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Guest1033582

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Guest1033582's Latest Activity

  1. Guest1033582

    ADN vs BSN Nurses' Competency

    Emily-Joy out. Thanks for the lively debate, but I'll stick to the advice of my professors and peers. See you around the AN community.
  2. Guest1033582

    ADN vs BSN Nurses' Competency

    You've never seen me with patients. I put on a great "nurse" front. I actually was awarded outstanding student this semester.
  3. Guest1033582

    ADN vs BSN Nurses' Competency

    Healthcare Policy & Intro to Professional Nursing are not pre reqs. Maybe I am. But I'll still be a damn good nurse.
  4. Guest1033582

    ADN vs BSN Nurses' Competency

    I was accepted into multiple direct admit programs. There's quite a few around the nation. I currently attend UNF. Why don't I do some math for you: Freshman Fall & Spring: Prerequisites Sophomore fall: finishing prerequisites + healthcare policy and intro to professional nursing Sophomore Spring-Senior Spring: fully nursing courses + clinical
  5. Guest1033582

    ADN vs BSN Nurses' Competency

    I ended up not going there. Just saying.
  6. Guest1033582

    ADN vs BSN Nurses' Competency

    No. I have 3 total, 2.5 of clinical experience. I had theory-based nursing classes first semester sophomore year. It's not an ego. I know I can be a physician if I wanted to. I graduated salutatorian of my college prep private high school (class of 400 kids). I know my intelligence and my worth, and do not let strangers try to bring me down. Nurses truly eat their young.
  7. Guest1033582

    ADN vs BSN Nurses' Competency

    A CNA course is 2-8 weeks, an RN requires an actual degree so this is quite laughable. And our fundamentals course is actually much more in-depth, since I go to one of the top schools in my state. I learned how to start IVs, Foleys, place NGs, provide trach care, change sterile dressings--and I got to apply many of these in the clinical setting as well.
  8. Guest1033582

    ADN vs BSN Nurses' Competency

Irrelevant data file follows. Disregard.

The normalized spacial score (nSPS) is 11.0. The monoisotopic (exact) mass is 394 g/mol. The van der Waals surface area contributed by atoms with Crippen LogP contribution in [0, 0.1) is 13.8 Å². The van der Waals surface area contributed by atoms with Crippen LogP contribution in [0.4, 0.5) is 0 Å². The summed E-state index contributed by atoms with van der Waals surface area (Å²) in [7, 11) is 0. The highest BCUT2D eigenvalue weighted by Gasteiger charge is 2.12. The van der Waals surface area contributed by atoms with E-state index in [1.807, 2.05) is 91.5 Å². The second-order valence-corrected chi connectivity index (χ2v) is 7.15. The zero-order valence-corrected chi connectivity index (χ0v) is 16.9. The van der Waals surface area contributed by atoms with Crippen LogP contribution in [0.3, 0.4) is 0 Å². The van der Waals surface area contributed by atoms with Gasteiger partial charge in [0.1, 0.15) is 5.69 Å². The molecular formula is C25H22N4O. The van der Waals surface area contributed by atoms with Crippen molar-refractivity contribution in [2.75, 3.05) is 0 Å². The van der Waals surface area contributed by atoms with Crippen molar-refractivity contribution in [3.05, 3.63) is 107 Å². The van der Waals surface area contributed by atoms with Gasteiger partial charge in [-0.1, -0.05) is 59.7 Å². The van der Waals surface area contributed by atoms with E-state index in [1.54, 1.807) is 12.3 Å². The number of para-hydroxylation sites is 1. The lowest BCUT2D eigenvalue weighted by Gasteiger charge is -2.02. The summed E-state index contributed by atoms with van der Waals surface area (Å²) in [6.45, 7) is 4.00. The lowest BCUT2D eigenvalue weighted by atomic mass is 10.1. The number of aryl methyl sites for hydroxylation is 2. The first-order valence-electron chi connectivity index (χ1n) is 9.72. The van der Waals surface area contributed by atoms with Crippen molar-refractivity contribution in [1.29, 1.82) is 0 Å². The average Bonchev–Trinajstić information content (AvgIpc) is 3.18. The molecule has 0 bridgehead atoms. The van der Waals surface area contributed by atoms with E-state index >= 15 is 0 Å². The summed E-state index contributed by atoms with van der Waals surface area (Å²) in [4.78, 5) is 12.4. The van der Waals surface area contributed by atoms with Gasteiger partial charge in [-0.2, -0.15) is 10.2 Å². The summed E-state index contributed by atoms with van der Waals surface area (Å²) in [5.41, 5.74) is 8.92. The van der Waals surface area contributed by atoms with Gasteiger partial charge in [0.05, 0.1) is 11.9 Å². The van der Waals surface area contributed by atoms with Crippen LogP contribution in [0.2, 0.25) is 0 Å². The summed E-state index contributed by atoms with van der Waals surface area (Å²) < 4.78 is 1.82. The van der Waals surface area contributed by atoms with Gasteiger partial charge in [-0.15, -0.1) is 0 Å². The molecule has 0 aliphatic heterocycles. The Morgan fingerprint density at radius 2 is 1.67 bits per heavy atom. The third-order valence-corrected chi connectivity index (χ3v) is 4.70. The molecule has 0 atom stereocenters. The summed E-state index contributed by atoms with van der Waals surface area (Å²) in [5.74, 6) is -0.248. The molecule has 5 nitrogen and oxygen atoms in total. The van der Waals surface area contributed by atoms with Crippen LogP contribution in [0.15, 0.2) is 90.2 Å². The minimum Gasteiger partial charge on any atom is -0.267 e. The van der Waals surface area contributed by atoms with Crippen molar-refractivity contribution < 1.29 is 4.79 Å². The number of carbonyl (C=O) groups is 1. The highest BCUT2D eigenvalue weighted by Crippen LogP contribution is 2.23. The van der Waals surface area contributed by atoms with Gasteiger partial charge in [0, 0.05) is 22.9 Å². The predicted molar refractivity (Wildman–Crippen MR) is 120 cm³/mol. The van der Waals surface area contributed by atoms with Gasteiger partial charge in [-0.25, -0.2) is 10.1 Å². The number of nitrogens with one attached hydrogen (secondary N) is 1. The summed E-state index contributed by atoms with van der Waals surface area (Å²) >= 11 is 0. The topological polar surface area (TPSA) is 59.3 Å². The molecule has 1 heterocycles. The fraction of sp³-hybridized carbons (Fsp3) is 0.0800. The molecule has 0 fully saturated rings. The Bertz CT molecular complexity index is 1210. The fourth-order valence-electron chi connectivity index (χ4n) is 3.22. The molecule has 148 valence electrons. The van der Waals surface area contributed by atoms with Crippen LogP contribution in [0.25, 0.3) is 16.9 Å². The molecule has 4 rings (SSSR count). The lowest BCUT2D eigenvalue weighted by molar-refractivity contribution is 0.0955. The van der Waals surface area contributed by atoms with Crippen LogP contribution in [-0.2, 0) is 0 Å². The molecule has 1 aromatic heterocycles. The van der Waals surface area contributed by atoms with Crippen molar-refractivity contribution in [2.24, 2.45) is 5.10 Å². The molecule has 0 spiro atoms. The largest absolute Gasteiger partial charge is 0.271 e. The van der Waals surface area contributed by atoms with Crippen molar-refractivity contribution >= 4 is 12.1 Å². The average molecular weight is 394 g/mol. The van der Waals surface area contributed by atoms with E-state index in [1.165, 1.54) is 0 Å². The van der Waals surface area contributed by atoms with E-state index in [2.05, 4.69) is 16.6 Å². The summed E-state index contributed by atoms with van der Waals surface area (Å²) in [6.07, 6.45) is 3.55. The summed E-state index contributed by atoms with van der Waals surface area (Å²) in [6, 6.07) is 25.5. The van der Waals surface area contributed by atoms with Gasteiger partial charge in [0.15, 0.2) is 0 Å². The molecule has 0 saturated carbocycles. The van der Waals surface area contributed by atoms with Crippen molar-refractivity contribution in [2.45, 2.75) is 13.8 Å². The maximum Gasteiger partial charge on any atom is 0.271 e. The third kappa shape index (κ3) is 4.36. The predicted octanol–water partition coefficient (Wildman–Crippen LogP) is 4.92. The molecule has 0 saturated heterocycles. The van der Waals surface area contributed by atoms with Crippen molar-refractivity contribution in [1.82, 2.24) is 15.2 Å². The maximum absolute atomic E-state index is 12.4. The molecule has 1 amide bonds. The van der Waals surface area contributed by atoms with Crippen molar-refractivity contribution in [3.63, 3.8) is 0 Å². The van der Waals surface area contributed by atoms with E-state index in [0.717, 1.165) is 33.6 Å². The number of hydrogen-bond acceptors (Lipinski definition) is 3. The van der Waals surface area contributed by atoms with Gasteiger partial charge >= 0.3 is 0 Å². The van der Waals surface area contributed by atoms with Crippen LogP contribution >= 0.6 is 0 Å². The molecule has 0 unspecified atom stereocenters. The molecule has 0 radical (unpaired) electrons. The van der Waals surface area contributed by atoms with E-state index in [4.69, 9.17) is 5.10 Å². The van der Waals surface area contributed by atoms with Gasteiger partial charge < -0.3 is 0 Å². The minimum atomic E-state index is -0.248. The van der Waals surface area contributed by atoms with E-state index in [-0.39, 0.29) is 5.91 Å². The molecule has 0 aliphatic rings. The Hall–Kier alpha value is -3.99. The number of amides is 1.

I clearly won't reach a consensus with anyone trying to refute me on this thread. I hear your opinions, though I (and honestly, my entire nursing faculty) will respectfully disagree. I am proud of myself for choosing to be a BSN nurse and I wish our entire profession would rise to that standard. ALL allied health professionals are worthy of respect. I use the word "even" because unfortunately, some of my classmates have had...run-ins...with some CNAs/LPNs at our clinical facility thinking they know it all. I respect the knowledge that comes from experience, as the daughter and niece of two experienced nurses. I know I will be a great nurse. I don't need validation from strangers who only know me through comments on a computer screen. While my tone may suggest one thing, I know I am intelligent and willing to learn the art and science of nursing for the good of my patients. I bring a passion and sincerity to the profession that many of my classmates seem to lack (many of them view RN as a stepping stone to APRN). I am linking some studies below, for those of you curious as to where I have gotten my statistics. I truly do thank you all for your service as nurses and am excited to join the workforce as an RN, BSN in two years. I will continue to stay here on AN because I know many of y'all have an abundancy of knowledge that I may glean so I can better my practice. https://journals.lww.com/nurseeducatoronline/Abstract/2016/07000/RN_BSN_Students__Perceptions_of_the_Differences_in.15.aspx https://pdfs.semanticscholar.org/1b38/518e2e47686ac57f38ba991053d775862835.pdf https://sigma.nursingrepository.org/bitstream/handle/10755/616155/3_ONeill_M_p79302_1.pdf?sequence=1